An Update on the 2020 Census
Published: August 15, 2018
Last week, the Census Bureau conducted its quarterly program management review with updates from the 2018 End-to-End testing and the count’s cybersecurity strategy.
Each decennial census has a primary goal, “count everyone once, only once, and in the right place.” To achieve this, the Bureau of Census hosts a public program management review (PMR) every quarter with an update on the operations leading up to the 2020 count. The last PMR (conducted August 3rd) covered a range of topics including the program’s contracts status and cybersecurity strategies.
In terms of timeline, the 2018 End-to-End testing, a dress rehearsal for the 2020 Census, will begin to wrap up its operations by the end of August. From it, agency officials have already learned of improvements needed in the in-field canvassing operations of the count as well as connectivity issues for enumerators. Activities in the 2019 time frame include, opening area census offices across the country, in-field address canvassing and launching an advertising campaign.
A total of eight major contracts have been set in place for 2020. The latest contract, the Field IT Deployment Contract, primarily to provide technical support on equipment and software as well as help desk support, was awarded to Unisys Corporation on August 1st. The remaining contract, the Census Print and Mail Vendor Contract, must be recompeted due to bankruptcy troubles by the original vendor. The new print contract is now expected to be awarded in November 2018.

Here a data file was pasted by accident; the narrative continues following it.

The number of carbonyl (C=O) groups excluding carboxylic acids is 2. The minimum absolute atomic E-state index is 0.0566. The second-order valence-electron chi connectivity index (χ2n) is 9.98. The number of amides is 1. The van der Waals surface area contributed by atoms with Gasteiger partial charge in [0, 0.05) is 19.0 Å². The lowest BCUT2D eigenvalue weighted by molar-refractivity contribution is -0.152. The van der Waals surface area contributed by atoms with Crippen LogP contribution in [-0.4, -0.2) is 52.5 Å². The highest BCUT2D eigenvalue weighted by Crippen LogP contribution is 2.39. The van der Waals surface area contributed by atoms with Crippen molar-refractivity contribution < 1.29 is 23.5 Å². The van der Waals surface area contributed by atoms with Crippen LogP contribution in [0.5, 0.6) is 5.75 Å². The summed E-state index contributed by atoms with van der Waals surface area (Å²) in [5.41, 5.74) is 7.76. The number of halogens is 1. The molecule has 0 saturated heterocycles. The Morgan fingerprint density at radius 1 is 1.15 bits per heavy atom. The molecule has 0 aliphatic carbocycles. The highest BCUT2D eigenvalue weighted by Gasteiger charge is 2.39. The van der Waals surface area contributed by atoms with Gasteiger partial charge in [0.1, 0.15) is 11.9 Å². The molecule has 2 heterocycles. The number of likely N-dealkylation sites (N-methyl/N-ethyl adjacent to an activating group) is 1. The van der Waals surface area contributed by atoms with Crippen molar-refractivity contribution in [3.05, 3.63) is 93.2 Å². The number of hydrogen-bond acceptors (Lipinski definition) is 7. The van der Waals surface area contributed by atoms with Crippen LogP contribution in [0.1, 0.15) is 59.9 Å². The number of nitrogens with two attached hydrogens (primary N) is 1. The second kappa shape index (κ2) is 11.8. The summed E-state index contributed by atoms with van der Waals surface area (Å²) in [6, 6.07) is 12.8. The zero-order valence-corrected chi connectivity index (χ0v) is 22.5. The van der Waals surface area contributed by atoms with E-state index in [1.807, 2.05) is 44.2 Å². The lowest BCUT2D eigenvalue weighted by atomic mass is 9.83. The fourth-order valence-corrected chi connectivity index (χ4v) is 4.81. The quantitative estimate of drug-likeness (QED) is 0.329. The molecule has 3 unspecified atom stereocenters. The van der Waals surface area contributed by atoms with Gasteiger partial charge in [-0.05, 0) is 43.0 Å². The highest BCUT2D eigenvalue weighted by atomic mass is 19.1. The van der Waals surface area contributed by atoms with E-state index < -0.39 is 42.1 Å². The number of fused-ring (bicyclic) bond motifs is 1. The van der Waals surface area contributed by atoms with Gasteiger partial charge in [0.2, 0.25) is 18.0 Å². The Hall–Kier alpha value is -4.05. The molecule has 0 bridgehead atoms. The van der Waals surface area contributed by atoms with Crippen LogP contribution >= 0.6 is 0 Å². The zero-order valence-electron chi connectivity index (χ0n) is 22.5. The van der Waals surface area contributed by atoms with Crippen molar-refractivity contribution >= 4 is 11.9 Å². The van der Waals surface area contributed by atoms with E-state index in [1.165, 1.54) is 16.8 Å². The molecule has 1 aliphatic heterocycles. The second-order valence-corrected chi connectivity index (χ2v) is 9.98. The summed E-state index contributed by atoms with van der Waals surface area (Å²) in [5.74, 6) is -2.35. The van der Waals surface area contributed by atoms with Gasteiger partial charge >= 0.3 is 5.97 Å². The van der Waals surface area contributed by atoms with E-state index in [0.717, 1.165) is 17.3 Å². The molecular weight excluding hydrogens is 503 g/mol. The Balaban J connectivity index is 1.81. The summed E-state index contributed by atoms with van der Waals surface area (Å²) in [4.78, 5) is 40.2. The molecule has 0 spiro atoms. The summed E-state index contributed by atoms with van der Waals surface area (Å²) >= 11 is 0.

The 2020 Census will prove to be revolutionary, poised to collect data through an internet self-response tool for the first time and sending enumerators out with mobile devices to collect and transmit data to the agency. With these technological improvements to the decennial count, the Census Bureau faces heavy pressure and criticism to ensure respondent data is protected. According to the PMR’s cybersecurity presentation, the program’s main focus will be to improve public perception and trust, address incoming cyber threats, respond immediately to threat activity and partner with the Intelligence Community and private partners to understand and manage threats. Understandably so, the presentation does not disclose all the details in how the agency will achieve these goals, however, it does provide a glimpse into the strategies taken to address any potential threats.
The Census Bureau breaks up the cyber threat category into two: external and internal. External threats include websites and phishing scams that impersonate the bureau, viruses within a respondent’s personal device or external network access, and an invalid response submitted under improper use of a Census ID. To mitigate these types of threats, the agency will depend on industry and other federal agencies to help provide the services to them. The presentation describes the strategies that will be taken for each external threat:
Internal threats are those that occur within the Census Bureau’s control and include, disruptions to the internet on the self-response site, data breaches of census systems and compromised employee devices. These threats are particularly crucial as the bureau anticipates a 74% response rate through the internet during the 2020 Census and more than 300,000 enumerators using agency-issued devices. For these internal threats, the agency must monitor them closely and directly respond to threats through a design and approach strategy:
All in all, the coming decennial census will prove to be momentous given the advances in operations it seeks to accomplish. With the 2018 testing nearly complete, all systems are now to be “full steam ahead” for the 10 year survey.